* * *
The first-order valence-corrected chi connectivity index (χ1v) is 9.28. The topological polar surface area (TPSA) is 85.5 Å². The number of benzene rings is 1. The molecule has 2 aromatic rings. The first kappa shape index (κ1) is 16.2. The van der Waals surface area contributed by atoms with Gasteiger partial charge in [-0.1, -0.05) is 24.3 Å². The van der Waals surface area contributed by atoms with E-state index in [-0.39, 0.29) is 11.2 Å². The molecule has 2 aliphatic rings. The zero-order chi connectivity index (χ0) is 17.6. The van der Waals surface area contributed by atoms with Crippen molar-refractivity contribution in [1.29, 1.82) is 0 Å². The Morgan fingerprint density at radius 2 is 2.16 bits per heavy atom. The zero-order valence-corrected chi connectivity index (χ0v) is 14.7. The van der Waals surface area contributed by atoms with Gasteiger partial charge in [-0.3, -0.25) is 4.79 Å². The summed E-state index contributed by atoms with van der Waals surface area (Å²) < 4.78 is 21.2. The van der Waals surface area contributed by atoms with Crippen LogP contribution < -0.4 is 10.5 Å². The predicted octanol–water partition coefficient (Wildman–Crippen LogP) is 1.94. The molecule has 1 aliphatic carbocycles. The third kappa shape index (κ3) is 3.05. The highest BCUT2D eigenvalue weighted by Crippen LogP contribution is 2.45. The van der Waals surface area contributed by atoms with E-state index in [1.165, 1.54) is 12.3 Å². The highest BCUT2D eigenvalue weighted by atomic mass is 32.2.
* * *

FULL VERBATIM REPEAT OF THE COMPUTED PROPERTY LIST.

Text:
The first-order valence-corrected chi connectivity index (χ1v) is 9.28. The topological polar surface area (TPSA) is 85.5 Å². The number of benzene rings is 1. The molecule has 2 aromatic rings. The first kappa shape index (κ1) is 16.2. The van der Waals surface area contributed by atoms with Gasteiger partial charge in [-0.1, -0.05) is 24.3 Å². The van der Waals surface area contributed by atoms with E-state index in [-0.39, 0.29) is 11.2 Å². The molecule has 2 aliphatic rings. The zero-order chi connectivity index (χ0) is 17.6. The van der Waals surface area contributed by atoms with Crippen molar-refractivity contribution in [1.29, 1.82) is 0 Å². The Morgan fingerprint density at radius 2 is 2.16 bits per heavy atom. The zero-order valence-corrected chi connectivity index (χ0v) is 14.7. The van der Waals surface area contributed by atoms with Gasteiger partial charge in [-0.3, -0.25) is 4.79 Å². The summed E-state index contributed by atoms with van der Waals surface area (Å²) < 4.78 is 21.2. The van der Waals surface area contributed by atoms with Crippen LogP contribution < -0.4 is 10.5 Å². The predicted octanol–water partition coefficient (Wildman–Crippen LogP) is 1.94. The molecule has 1 aliphatic carbocycles. The third kappa shape index (κ3) is 3.05. The highest BCUT2D eigenvalue weighted by Crippen LogP contribution is 2.45. The van der Waals surface area contributed by atoms with E-state index in [1.165, 1.54) is 12.3 Å². The highest BCUT2D eigenvalue weighted by atomic mass is 32.2.